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It starts with Peppers, so when does Peppers start playing?

Julius Peppers wasn’t on the Bears injury report, so we have to trust that nobody is lying and that Peppers is healthy.

If so, then that narrows the options to one: Peppers was just plain bad in the win over the Bengals.

It wasn’t as if he was double-teamed every snap, either. Nor was Peppers facing a starting tackle. He got a backup, but he got nothing. When the Bears moved him inside, he got even less.

Peppers wasn't alone in being inert along the defensive line, of course. Henry Melton, the other Pro Bowler on the Bears defensive line was as much a rumor as Peppers. Shea McClellin, flashed once and Stephen Paea did some solid work, but that's not going to be enough. You shouldn’t have to look that hard when it comes to the Bears’ defensive line. It ought to be obvious.

Unfortunately, it was, and that brings us back to Peppers. The Bears defensive scheme demands pressure from a four-man-pass rush and the pass rush starts with Peppers.

But for most of Sunday, pffft. The Bears put no pressure on Bengals quarterback Andy Dalton. It looked like a 9-on-7 drill for about three quarters.

Bears defensive linemen said Dalton got rid of the ball quickly. Well, no. Not every play and not the big ones. Just look at the bombs Dalton threw to A.J. Green that were caught or resulted in pass interference against Charles Tillman. You’re not getting rid of the ball quickly if you have time to pump-fake.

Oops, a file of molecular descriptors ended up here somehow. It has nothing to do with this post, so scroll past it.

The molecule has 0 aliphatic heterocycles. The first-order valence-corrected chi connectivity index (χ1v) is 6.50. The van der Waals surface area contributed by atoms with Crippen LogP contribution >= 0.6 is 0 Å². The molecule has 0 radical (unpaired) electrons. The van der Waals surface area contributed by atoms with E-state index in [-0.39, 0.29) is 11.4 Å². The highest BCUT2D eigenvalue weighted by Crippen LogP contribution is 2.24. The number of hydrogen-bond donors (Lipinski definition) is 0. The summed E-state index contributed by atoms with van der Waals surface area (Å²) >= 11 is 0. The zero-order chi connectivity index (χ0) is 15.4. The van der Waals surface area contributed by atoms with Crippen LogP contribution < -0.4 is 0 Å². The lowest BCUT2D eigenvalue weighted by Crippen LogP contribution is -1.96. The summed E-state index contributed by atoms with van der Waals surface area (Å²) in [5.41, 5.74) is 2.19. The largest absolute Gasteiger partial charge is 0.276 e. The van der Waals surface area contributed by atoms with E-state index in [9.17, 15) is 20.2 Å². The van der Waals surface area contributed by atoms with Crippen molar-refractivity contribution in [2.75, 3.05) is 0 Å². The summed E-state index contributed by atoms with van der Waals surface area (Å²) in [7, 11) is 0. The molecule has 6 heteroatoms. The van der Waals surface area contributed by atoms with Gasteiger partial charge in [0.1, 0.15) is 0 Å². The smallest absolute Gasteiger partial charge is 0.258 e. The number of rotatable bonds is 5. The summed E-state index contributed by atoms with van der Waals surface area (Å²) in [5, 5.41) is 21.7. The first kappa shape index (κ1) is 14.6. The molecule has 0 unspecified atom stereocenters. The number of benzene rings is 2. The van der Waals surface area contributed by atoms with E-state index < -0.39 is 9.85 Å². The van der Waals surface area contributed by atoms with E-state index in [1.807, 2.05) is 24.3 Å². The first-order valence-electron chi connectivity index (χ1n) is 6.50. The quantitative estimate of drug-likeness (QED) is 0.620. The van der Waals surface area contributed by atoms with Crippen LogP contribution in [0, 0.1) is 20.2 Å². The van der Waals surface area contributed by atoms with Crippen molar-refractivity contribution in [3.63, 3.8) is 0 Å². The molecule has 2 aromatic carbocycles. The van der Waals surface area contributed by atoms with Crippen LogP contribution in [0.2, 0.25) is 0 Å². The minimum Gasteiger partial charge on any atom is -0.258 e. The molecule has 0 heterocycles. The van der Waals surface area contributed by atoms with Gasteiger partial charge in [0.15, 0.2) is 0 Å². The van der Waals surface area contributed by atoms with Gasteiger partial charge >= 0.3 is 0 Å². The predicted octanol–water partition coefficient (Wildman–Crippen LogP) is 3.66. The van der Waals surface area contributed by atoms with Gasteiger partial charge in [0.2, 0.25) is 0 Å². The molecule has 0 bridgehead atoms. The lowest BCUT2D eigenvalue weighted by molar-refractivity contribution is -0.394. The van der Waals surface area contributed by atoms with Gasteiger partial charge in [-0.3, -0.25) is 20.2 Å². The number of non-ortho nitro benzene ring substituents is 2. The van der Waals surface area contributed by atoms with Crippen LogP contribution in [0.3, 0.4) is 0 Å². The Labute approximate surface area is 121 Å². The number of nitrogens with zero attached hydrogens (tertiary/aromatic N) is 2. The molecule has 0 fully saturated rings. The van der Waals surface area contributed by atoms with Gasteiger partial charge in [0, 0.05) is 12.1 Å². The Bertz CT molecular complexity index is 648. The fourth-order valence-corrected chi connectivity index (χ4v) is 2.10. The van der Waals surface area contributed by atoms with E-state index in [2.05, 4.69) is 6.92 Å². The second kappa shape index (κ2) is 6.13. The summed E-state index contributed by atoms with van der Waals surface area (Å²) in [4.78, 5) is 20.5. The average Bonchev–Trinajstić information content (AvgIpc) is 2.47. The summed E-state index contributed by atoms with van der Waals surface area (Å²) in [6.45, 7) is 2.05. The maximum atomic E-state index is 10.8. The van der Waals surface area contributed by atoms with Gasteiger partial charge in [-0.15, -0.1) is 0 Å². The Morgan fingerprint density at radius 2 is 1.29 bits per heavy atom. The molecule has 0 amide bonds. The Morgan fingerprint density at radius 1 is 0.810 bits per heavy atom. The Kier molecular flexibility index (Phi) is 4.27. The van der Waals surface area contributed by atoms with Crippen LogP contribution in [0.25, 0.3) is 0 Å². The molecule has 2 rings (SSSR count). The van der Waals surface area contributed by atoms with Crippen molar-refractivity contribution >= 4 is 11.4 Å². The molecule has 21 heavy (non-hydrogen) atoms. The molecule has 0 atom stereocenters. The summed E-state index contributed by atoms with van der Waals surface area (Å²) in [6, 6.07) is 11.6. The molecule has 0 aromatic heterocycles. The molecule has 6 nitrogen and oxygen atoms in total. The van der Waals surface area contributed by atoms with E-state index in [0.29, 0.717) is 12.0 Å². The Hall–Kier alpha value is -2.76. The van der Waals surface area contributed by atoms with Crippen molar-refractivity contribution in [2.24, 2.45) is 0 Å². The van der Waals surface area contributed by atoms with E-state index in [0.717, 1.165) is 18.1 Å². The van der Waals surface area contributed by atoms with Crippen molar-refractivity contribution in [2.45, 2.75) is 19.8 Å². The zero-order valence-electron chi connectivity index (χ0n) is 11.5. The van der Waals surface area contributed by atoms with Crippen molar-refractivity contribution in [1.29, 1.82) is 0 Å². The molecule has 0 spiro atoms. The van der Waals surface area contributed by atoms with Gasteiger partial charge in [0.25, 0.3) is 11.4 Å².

So where was the front four?

Or the front five or front six?

That’s another thing: The Bears’ blitzes were troublesome in the way the Bengals swallowed them up easily, so now the Bears were a man short in coverage while still not getting any pressure for most of the game.

The Bears managed one sack, and it was huge because it came late. But one sack isn’t enough, and the utter lack of pressure is just as much of a concern.

Marc Trestman can offer a lack of playing time in practice games as a reason for an ineffective pass rush in the opener, but wait, wasn’t it Trestman who had a big say in who played how much in those practice games?

Every team in the league does that. I get it. Health is more important than technique. Which means Trestman is using real games as training camp for the pass rush and basic tackling.

Seeing Lance Briggs and other Bears struggle to tackle Bengals tight end Jermaine Gresham, I’m not having good thoughts on the whole Adrian Peterson thing that’s coming Sunday.

Truth is, there’s no excuse for the Bears’ lack of pressure and tackling issues. Everybody knew when the season started. Everybody talked about being ready for Game 1. Big parts of the Bears game were not ready because of execution errors by the players and coaches.

They’d better hope the muscle memory for veterans playing the same scheme with the same language comes back this week against Minnesota. Perhaps against J’Marcus Webb. For sure, Peppers will face an injured Matt Kalil. It’s all there for the Bears. They have every chance to mount a pass rush before Vikings quarterback Cade McPonder begins to think he’s actually competent.

Copyright © 2014, The Baltimore Sun
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